Hylemorphic ontology

1.) Things around me allow for different instances of what they are. This is a sheetrocked, painted wall but some walls are wooden and varnished, unfinished cinderblocks, etc. This fact is in play in every word we speak other than proper nouns. In this sense, no particular is equal to what it is since what it is – essence – is realizible in different ways.

2.) On the other hand essence is wholly realized in its instance. My sheetrocked painted wall needs nothing added to it to be a wall.

3.) This gives different senses of the whole essence. From (1) the whole essence is richer and broader than any instance while (2) requires the whole essence be present in each instance. This requires introducing into essence itself diverse principles that can account for the diverse ways in which essence is whole. Matter makes it whole in sense (2), hence the talk about sheetrock vs cinderblock walls. Form makes a whole in sense (1), which is why we spontaneously call forms ideas, though in fact form is a principle of the idea, just as the reality.

4.) So far as both are principles, they stand to the composite as parts to whole, and both are completed in it. The relation of the principles to each other is different. Then this form is fuller and richer than material due to having more possibilities. Matter is more ontologically impoverished, e.g.  sheetrock-for-a-wall is a lot more restricted than wall. This also shows the derivative and secondary character of matter since as sheetrock-for-a-wall exists only after wall is given as a principles (even if no principle exists as its composite does.)

5.) Form and matter are principles of some whole, but the thing-that-is-matter need not be understood as matter. Cinderblocks-for-a-wall are also things in themselves in addition to being principles of another.

6.)  Matter is a lot easier to understand when it is also a thing since, under that condition, it has a form that allows us to understand what it is in sense (1) and we have a form to understand it relative to as explained in (4). Matter is more difficult to understand when it is only a principle and not also a thing. That said, when matter is also a thing it causes accidental changes so if some change is not accidental its matter is not a thing, which from (3) lacks a principle giving rise to an idea of itself.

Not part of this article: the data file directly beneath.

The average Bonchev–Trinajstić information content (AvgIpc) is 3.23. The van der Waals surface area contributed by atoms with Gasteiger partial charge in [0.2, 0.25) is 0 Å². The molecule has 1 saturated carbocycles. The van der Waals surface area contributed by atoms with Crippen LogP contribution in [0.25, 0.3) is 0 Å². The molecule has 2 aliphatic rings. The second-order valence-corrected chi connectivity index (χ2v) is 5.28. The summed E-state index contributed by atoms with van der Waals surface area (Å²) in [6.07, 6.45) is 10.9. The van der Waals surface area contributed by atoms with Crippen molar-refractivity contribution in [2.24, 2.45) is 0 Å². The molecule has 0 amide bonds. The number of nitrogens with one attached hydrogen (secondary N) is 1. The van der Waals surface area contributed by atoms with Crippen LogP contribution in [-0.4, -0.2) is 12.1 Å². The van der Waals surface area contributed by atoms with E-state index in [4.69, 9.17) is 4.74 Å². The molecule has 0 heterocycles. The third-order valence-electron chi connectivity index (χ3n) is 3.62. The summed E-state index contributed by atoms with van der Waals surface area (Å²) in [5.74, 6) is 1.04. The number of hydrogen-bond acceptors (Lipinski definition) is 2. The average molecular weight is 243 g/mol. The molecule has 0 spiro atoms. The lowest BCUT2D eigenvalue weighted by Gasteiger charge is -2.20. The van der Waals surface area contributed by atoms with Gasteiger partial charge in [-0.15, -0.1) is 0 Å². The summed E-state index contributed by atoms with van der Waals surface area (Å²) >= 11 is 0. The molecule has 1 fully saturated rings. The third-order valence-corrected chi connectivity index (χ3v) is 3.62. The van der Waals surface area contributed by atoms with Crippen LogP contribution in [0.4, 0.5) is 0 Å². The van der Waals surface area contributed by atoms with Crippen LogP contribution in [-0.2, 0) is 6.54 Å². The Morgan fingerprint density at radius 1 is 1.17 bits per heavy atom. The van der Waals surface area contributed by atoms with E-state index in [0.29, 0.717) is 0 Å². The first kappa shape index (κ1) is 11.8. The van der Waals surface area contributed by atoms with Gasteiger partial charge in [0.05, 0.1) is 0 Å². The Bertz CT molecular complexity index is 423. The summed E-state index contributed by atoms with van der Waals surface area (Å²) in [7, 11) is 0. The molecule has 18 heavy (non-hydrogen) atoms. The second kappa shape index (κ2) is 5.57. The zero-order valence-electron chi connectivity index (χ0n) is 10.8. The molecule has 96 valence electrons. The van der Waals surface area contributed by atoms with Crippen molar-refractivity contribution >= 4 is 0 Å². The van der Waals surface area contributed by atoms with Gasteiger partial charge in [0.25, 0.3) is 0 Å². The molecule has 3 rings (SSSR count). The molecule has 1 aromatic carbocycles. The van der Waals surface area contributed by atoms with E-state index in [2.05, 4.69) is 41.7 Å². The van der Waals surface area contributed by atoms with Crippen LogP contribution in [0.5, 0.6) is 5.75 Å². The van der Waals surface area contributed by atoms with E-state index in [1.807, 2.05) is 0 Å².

7.) Form is opposite to matter and is easier to understand when it is only a principle and not a thing. We have always spontaneously understood forms as ideas just as we understand matter as stuff. But just as matter is most material when it is a principle and not a thing, forms are most fully forms when both a principle and a thing. This is the mode of existence unique to the human soul as intellectual.

8.) Seen from this angle the intractable debates between “dualists” and “Naturalists” are easy to understand, as dualism consists in seeing the life of human beings as a thing and not a principle and naturalism consists in seeing it as a principle and not a thing. Both arise from the inability or unwillingness to posit things outside the material order, and the simplest part of the material order at that (since neither side accounts for matter as such.) In this simplified ontology, matter is uniformly existent real stuff, making either nothing alive (mechanism/ reductionism/ ghosts in the machine) or everything alive in exactly the same way (panpsychism.) When one’s basic options are between so many reductiones ad absurdum, he might as well pick his philosophy at random or, better yet, with an eye to whatever will pass peer review.


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